Transitional Care Experiences Across Different Health Care Settings
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Background: Older adults with multiple chronic conditions typically require care from numerous specialized health care providers across various different settings, making it necessary for patients to transition between these providers and settings (Institute of Medicine, 2001; Coleman, 2003). Transitions of care often result in discontinuities in care, leading to unmet patient needs, adverse events, and poor satisfaction with care, especially in patients with multiple chronic conditions, such as patients with hip fracture (Coleman & Boult, 2003; Naylor, 2000; Naylor, et al., 2009; Jaglal et al., 1996). This project aimed to understand how experiences of patients with hip fracture, family caregivers, and health care providers may differ across different points of transition. Methods: A secondary analysis of 103 qualitative, semi-structured interview transcripts was conducted to gain an understanding of how transitional care experiences may differ across varying settings of care. The analysis was completed using emergent coding techniques according to Braun & Clarke (2006) and Lofland & colleagues (2006). The results of this analysis were presented in a focus group interview, where participants who represented various roles across the health system were asked to comment on how the secondary analysis results fit their experiences and the current context of the health system. Results of the focus group interview were similarly analyzed using emergent coding techniques (Braun & Clarke, 2006; Lofland et al., 2006). Results: Seven key themes, each relating to various distinct transitional care settings, emerged from the secondary analysis: (1) Patients and family caregivers felt uninformed; (2) Multiple different providers contributed to patient and family caregiver confusion; (3) Transitions increased stress in patients and family caregivers; (4) Family caregivers were not considered important in the patient’s care; (5) Care was not tailored to patient needs; (6) System related issues impacted care experience; (7) Providers faced barriers in getting adequate information. The focus group interview results built upon these themes, adding an additional five related themes: (1) Enhancing knowledge and understanding in patients and family caregivers is important for safe and effective transitions; (2) Appropriate collaboration and communication between health care professionals improves transitions; (3) Consistency in health care providers can support system navigation and transitional care; (4) Development of system solutions should involve input from patients, caregivers, and front-line providers; (5) Transitional care may be improved through interventions aimed at enhancing communication and information sharing. The secondary analysis and focus group interview revealed that experiences of patients, caregivers, and health care providers vary by transition type. Specifically, transitions to other formal care settings are experienced differently from transitions to home. Discussion: In transitions to formal care settings, similarities were largely related to feeling confused, while in transitions to home, similarities existed in regards to patients, caregivers and health care providers feeling unprepared. Interestingly, the findings of the secondary analysis related to transitions to home seem to overlap with key factors of existing transitional care interventions, many of which have been developed for transitions to home. Future research should further explore the ways in which other transition settings may impact patient, caregiver, and health care provider experience, and quality of care, for a variety of complex health conditions.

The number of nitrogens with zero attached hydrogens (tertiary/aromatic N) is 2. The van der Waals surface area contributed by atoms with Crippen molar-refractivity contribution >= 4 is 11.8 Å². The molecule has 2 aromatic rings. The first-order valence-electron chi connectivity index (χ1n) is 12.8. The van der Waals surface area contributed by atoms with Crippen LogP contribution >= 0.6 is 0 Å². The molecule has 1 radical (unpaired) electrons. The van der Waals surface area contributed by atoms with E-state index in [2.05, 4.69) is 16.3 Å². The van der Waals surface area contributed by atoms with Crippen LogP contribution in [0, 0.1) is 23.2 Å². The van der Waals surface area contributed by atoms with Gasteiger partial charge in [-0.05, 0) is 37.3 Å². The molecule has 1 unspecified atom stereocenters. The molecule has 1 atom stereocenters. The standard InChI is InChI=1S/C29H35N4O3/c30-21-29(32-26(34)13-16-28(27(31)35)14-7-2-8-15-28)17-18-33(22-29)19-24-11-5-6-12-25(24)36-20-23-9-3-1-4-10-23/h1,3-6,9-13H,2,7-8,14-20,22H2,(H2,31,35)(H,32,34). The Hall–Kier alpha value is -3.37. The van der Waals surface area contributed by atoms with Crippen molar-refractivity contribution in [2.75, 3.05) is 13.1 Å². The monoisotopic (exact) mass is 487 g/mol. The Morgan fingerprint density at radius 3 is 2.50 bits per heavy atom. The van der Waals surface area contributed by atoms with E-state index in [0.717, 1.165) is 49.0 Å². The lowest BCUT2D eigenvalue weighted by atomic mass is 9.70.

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Laura Brooks (2018). Transitional Care Experiences Across Different Health Care Settings. UWSpace. http://hdl.handle.net/10012/13614